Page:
Sometimes there are things that we should just stop using.
Take melamine for an example.
The plastic-like substance has been used for tens of thousands of products such as Formica countertops, whiteboards, tiles and fabric. And let’s not forget the scratched and stained tableware from the 50s and 60s called Melmac that still magically migrates from one yard sale to the next.
But tens of millions of pieces of melamine eating-ware are still being produced, mostly in Chinese factories, and sold throughout the world.
This week, health officials in Indonesia ran tests of 62 samples of melamine plates, bowls, spoons and forks. The head of the country’s Food and Drug Monitoring Agency said that “30 of them released formaldehyde when used for anything hot, watery or acidic,” the Jakarta Globe reported.
In Korea, food scientists tested eight different brands of Chinese-made melamine dinnerware in January and February and found that 88 percent of the plates and bowls released formaldehyde when heated in a microwave.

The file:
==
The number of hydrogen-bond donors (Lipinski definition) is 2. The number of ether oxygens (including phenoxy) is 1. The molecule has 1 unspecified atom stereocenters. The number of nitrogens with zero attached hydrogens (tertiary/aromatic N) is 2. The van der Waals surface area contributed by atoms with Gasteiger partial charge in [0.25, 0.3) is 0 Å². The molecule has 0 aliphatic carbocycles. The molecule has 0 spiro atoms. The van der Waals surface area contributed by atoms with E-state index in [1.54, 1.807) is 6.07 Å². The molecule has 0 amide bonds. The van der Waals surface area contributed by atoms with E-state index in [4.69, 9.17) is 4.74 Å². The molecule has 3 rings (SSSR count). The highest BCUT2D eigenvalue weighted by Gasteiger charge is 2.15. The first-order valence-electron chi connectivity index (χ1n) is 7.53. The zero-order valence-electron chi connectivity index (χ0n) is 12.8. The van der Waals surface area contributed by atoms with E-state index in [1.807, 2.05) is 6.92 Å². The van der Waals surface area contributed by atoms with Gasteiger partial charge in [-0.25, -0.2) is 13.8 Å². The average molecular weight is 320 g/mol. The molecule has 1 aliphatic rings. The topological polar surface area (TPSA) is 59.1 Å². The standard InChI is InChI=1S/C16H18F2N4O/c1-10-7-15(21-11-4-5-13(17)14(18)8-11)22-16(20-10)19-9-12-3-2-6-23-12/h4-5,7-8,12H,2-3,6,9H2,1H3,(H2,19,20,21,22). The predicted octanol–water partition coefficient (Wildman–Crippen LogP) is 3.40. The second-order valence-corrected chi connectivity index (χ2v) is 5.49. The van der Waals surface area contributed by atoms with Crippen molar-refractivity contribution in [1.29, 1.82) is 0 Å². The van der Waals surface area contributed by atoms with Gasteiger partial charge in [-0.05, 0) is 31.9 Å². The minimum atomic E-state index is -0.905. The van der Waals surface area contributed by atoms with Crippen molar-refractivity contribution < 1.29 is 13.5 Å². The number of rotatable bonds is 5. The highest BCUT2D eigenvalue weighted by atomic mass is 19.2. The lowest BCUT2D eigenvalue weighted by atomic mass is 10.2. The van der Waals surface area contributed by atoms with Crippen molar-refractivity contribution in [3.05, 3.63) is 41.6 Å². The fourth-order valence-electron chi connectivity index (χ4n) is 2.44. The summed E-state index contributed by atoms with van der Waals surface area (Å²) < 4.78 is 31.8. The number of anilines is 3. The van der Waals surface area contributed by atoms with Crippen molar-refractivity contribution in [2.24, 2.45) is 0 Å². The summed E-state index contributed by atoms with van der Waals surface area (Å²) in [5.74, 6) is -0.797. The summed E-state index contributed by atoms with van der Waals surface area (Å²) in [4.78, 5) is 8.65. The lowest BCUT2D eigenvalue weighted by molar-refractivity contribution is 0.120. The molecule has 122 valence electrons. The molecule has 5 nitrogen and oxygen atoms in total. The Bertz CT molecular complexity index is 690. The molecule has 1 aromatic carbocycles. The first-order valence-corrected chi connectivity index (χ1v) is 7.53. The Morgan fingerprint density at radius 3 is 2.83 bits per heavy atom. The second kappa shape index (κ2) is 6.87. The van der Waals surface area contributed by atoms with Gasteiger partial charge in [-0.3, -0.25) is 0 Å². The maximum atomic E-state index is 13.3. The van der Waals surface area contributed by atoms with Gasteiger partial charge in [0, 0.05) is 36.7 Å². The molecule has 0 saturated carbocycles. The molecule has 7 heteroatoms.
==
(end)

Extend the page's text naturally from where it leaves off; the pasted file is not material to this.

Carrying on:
And last week in Hong Kong, officials with the Consumer Council told the Hong Kong Standard that it had checked 300 melamine products from 20 household goods and chain stores, and only 5 percent of samples were properly labeled to warn customers not to use them in microwaves.
The head of the Indonesian FDA said, “Melamine resin products were relatively safe to use for some dry foods or cookies,” according to the paper.
German scientists developed melamine in the early 1800s. Today, worker safety warning information affixed to barrels and drums of melamine caution that the material is “harmful if swallowed, inhaled or absorbed through the skin. Chronic exposure may cause cancer or reproductive damage.”
Food scientists in the U.S. say that there are melamine products in which it’s safe to cook and serve, but because of inadequate labeling it’s almost impossible to tell the safe products from those that can release formaldehyde.
Importers estimate that millions of pieces of melamine eating ware is imported from Asia into the U.S. and Canada every year.
The Chinese created havoc with melamine in 2007 when it was added to pet food, killing thousands of dogs and cats throughout the world. Last year, over 50,000 infants in China were poisoned when milk producers added the compound to fraudulently boost the protein level in milk, thus getting higher prices.
U.S., Canadian and European manufacturers lost millions when they had to toss out thousands of products ¬— including the most popular candies and snacks and beverage mixes — because they used melamine-tainted dry milk from China in their processes.